Is User Experience an ‘added extra’?

I remember a boss of mind telling me, “I know you’re in to the whole UX Design thing, but it’s just not what we do as company, we aren’t geared up for it”.

If you are any kind of web development-aware person, you are probably think, really? Hard to believe, that in this day and age, people believe UX Design is some kind of luxury, some sort of add on, like DAB Radio for a car. That success can be achieved without this new fancy fad.

Ah well that depends on your idea of success, doesn’t it? Bashing out a good looking site in as quick a time as possible is many peoples goals. sadly these people are misguided. You see the web has matured, as has it’s users. We are no longer a generation that is sucked in by cheap promises and sites which drama s much info as possible in front of the user.

A generation has grown up learning how to block off certain signals on websites and applications. They know the setup of the average site and use these common factors to navigate their way across the web. Old, cheap tricks no longer have an effect. The biggest indicator of this is how SEO has been forced to grow up and get smarter but the all knowing Google. Having switched on to the fact SEO specialists were finding holes in the search algorithm and exploiting them for search rankings, Google have stepped up its intelligence in finding and indexing pages with correct practice. Including proper syntax, context and content. The ‘field of dreams’ idea is over (if you build it they will come… You haven’t seen Field of Dreams? Loser).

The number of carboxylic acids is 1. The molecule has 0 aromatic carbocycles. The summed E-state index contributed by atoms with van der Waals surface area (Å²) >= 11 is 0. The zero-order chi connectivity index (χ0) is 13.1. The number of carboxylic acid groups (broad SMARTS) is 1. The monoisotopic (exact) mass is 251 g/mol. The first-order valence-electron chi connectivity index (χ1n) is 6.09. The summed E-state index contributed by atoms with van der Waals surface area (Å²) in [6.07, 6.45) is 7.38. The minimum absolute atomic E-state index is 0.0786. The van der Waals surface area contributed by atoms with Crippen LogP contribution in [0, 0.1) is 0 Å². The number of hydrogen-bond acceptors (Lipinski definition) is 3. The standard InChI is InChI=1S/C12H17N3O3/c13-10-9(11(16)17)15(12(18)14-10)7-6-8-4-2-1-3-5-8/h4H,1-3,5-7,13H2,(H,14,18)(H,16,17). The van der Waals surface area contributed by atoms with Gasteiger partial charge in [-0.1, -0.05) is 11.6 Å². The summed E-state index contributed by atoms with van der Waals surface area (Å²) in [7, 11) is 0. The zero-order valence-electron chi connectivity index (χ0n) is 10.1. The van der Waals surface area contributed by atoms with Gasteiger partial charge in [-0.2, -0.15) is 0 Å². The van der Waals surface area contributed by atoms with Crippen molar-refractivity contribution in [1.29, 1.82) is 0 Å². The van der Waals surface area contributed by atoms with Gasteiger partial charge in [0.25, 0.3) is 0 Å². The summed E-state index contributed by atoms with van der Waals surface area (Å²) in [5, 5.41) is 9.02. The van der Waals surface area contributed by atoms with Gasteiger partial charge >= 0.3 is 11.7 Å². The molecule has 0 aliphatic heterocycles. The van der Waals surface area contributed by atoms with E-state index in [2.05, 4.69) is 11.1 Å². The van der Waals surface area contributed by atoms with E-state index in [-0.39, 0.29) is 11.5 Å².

Well… Not entirely, it would read something more like, if you build it intelligently, they will come. What I mean is, once upon a time, you would build a site and then consider SEO and usability as separate areas. Today they have to be seen as one and be thought of from the word go.

For instance, Google is now paying attention to how long a user is spending on your site. A well structured site, that is easy to use = attention and retention. A site that makes no sense and doesn’t have any targets or aims will fall flat.

User experience is in fact at the very heart of a Website.

Research the user, understand their needs, set some goals, set information priority and set a pathway that achieves this in the most painless way as possible. Better to have an aesthetically challenged site that was easy for the user to use then a good looking site that doesn’t hit its aims and objectives.

And you see thats normally where I find Designers and Web guys that care about UX differ. A designer thinks a good looking site is what matters, when in reality it goes:
1) Content
2) User Experience
3) Aesthetics

Design is last on the list! How a user interacts with your site is most important. I’ve lost count of the times a designer has wanted to add something to my wireframe because he “saw it on another site and it looks cool”.

For a website, user experience is everything. With the user a site useless. It is core to every site.